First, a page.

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 News Article

Work Thanks European Command Troops for Service

By Jim Garamone
DoD News, Defense Media Activity

STUTTGART, Germany, April 17, 2015 – Deputy Defense Secretary Bob Work discussed issues confronting U.S. European Command during a visit with military leaders at Patch Barracks here today.

Click photo for screen-resolution image
U.S. Deputy Defense Secretary Bob Work, center, is greeted by Army Lt. Gen. William Garrett, deputy commander, U.S. European Command as he arrives on Stuttgart Army Airfield, Germany, April 16, 2015, to meet with leaders of U.S. European Command. DoD photo by U.S. Air Force Master Sgt. Adrian Cadiz

(Click photo for screen-resolution image);high-resolution image available.

Work met with Eucom commander Air Force Gen. Philip M. Breedlove -- who’s also NATO’s Supreme Allied Commander for Europe -- and other leaders to discuss enhanced security postures, including Russian actions in Ukraine, efforts of the command to reassure allies in the region, and attempts to block fighters from joining the Islamic State of Iraq and the Levant.

The deputy secretary also visited with service members at Eucom and U.S. Africa Command before heading back to Washington.

Thanking Service Members, Families

“I’d like to thank all those serving and supporting our military forces all across U.S. European Command,” Work said in a message that will be broadcast on American Forces Network in Europe.

The deputy secretary said service members and DoD civilians have served with distinction since 9/11, and they are still contributing.

“What you are doing is extremely important to the security of the great nation we serve together,” he said. “It is clear the U.S. military presence here plays an invaluable role. Your efforts continue to strengthen our relationships with allies and partners, which underwrites our military activity in the region.”

Reassuring Allies

The United States has maintained troops on the continent since the end of World War II, officials said. Currently, American forces in Europe are reassuring NATO allies following Russia’s illegal annexation of Crimea from Ukraine and other Russian actions in Eastern Ukraine.

Eucom officials said the emphasis includes NATO allies bordering Russia, often referred to as the “Eastern Eight” -- Estonia, Latvia, Lithuania, Poland, Slovakia, Hungary, Romania and Bulgaria.

“We have a presence and an assurance mission through 2016,” a Eucom official said, speaking on background. “We have units in the Baltics and Poland, and NATO does the command and control. We have large-scale exercises planned with a massive exercise set next year in Poland.”

While NATO brings online its rapid reaction task force, the United States brings in equipment, and continues reassurance with heel-to-toe deployments, the official said.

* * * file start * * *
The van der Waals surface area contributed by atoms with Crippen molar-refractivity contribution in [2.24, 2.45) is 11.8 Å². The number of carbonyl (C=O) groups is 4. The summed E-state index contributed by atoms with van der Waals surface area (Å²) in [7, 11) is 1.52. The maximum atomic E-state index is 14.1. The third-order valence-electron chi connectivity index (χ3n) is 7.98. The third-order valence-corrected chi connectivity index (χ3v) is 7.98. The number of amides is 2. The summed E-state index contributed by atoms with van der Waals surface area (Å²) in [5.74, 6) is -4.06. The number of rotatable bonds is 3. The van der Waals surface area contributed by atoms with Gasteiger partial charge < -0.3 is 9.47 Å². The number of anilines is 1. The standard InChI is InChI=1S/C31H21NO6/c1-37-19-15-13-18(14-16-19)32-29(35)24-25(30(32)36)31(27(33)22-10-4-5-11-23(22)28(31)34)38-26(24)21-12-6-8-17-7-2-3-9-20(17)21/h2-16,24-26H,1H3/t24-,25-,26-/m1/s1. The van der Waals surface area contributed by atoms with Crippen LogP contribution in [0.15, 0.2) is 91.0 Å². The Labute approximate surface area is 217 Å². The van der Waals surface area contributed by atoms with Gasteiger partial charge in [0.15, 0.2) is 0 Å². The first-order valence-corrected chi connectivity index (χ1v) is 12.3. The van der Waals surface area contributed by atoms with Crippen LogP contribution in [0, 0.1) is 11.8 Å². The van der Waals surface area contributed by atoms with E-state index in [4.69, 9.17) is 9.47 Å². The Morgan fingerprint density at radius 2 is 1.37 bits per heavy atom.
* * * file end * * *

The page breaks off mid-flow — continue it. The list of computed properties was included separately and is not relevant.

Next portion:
Partnering With NATO

“All the time, U.S. European Command is working with NATO to enhance the training experience and develop capabilities with partner nations,” he said.

A significant number of ethnic Russians live in the Baltic Republics and many in those countries believe Russia might try to do there what it did in Ukraine, officials said.

Russia could use other elements of power -- diplomatic, economic, information -- to influence Lithuania, Latvia and Estonia and to try to drive a wedge into NATO, Eucom officials said. But polls show the Russians in the three Baltic republics are generally content with the status quo, according to officials.

“Would Putin test that? He could,” an official said. “From what we see it is not in Russia’s strategic interest to do so -- yet. If it gets worse for him, he may strike out there or elsewhere just to build up nationalism.”

European Command officials said they are seeing rotations of Russian units moving into and out of Eastern Ukraine even though Russian President Vladimir Putin insists there are no Russian forces in the country.

U.S. Works With Allies in Europe

At one point, a Eucom official said, there were 350,000 service members assigned to U.S. European Command, with two full Army corps based in West Germany.

“What does the American presence in Europe buy the United States? For one thing 70 years of peace,” the official said. “But it’s more. American presence gives the United States established relationships with our closest allies. These are the countries that have fought alongside us in Afghanistan and Iraq, have worked together to alleviate suffering in Africa, the Middle East and Asia.”

(Follow Jim Garamone on Twitter: @garamoneDoDNews)

Contact Author

Bob Work
Air Force Gen. Philip M. Breedlove

Related Sites:
Special Report: Travels With Work
Special Report: Operation Atlantic Resolve – America’s Continued Commitment to European Security
Special Report: U.S. European Command
U.S. European Command
U.S. Africa Command
Special Report: Operation Inherent Resolve – Targeted Operations Against ISIL Terrorists

Click photo for screen-resolution imageArmy Gen. David M. Rodriguez, U.S. Africa Command’s commander, welcomes Deputy Defense Secretary Bob Work to the command’s headquarters in Stuttgart, Germany, April 17, 2015. U.S. Africa Command photo by U.S. Air Force Tech. Sgt. Olufemi A. Owolabi  
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